where  \tilde{\Delta} m_{t}^{\scriptscriptstyle T} is the target surprise and  \tilde{\Delta} m_{t}^{\scriptscriptstyle P} is the path surprise, which is assumed to be orthogonal to the unanticipated change in the target federal funds rate. As in Kuttner [2001], the target surprise  \tilde{\Delta} m_{t}^{\scriptscriptstyle T} is constructed as the difference between the announced new target rate and the expectation thereof derived from federal funds futures contracts.21 Specifically, the target surprise is calculated as the change--with minor adjustments--in the current-month federal funds futures contract rate in the same 30-minute window around the FOMC announcement.22 Note that our assumptions imply that the path surprise  \tilde{\Delta} m_{t}^{\scriptscriptstyle P} corresponds to the OLS residual from a regression of  \tilde{\Delta} y_{t}(2) on the target surprise  \tilde{\Delta} m_{t}^{\scriptscriptstyle T} .

The daily change in the (zero-coupon) 2-year Treasury yield on the FOMC announcement day  t --denoted by  \Delta y_{t}(2) --is given by

\displaystyle \Delta y_{t}(2) = \alpha_{\scriptscriptstyle T} \tilde{\Delta} m_{t}^{\scriptscriptstyle T} + \alpha_{\scriptscriptstyle P} \tilde{\Delta} m_{t}^{\scriptscriptstyle P} + \epsilon_{t}(2), (A-2)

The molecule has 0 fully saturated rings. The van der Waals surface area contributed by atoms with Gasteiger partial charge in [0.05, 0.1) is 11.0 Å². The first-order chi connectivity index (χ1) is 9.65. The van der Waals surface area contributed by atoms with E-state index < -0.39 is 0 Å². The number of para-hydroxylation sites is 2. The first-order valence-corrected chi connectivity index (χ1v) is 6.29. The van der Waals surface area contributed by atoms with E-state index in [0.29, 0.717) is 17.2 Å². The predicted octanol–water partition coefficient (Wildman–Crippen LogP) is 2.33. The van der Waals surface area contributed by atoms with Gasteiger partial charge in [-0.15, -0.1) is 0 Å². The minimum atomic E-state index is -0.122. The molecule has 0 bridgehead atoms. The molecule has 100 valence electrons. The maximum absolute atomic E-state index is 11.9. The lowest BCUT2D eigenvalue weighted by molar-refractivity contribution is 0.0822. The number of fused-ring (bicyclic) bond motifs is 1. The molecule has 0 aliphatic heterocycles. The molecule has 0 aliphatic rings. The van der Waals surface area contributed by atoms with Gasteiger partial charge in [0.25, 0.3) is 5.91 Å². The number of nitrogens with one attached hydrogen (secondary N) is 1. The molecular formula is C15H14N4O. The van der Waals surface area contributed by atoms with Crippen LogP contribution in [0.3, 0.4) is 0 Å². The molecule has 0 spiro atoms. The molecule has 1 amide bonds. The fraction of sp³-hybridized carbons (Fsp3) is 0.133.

where  \epsilon_{t}(2) captures all non-policy-related shocks that may influence the behavior of the 2-year Treasury yield on the FOMC announcement days, and the coefficients  \alpha_{\scriptscriptstyle P} and  \alpha_{\scriptscriptstyle T} measure the relative importance of the two policy surprises. Within this empirical framework, the effect of unanticipated changes in the stance of conventional policy on real borrowing costs is given by
\displaystyle \Delta \mathbf{s}_{t} = \boldsymbol{\beta}_{\scriptscriptstyle T} \tilde{\Delta} m_{t}^{\scriptscriptstyle T} + \boldsymbol{\beta}_{\scriptscriptstyle P} \tilde{\Delta} m_{t}^{\scriptscriptstyle P} + \mathbf{u}_{t}, (A-3)

where  \mathbf{s}_{t} denotes a vector of daily market interest rates that are relevant for the calculation of real borrowing costs faced by economic agents. Using the sample of 83 FOMC announcements during the conventional policy regime, we estimate the parameters of equations (A-1)-(A-3) jointly by (nonlinear) OLS.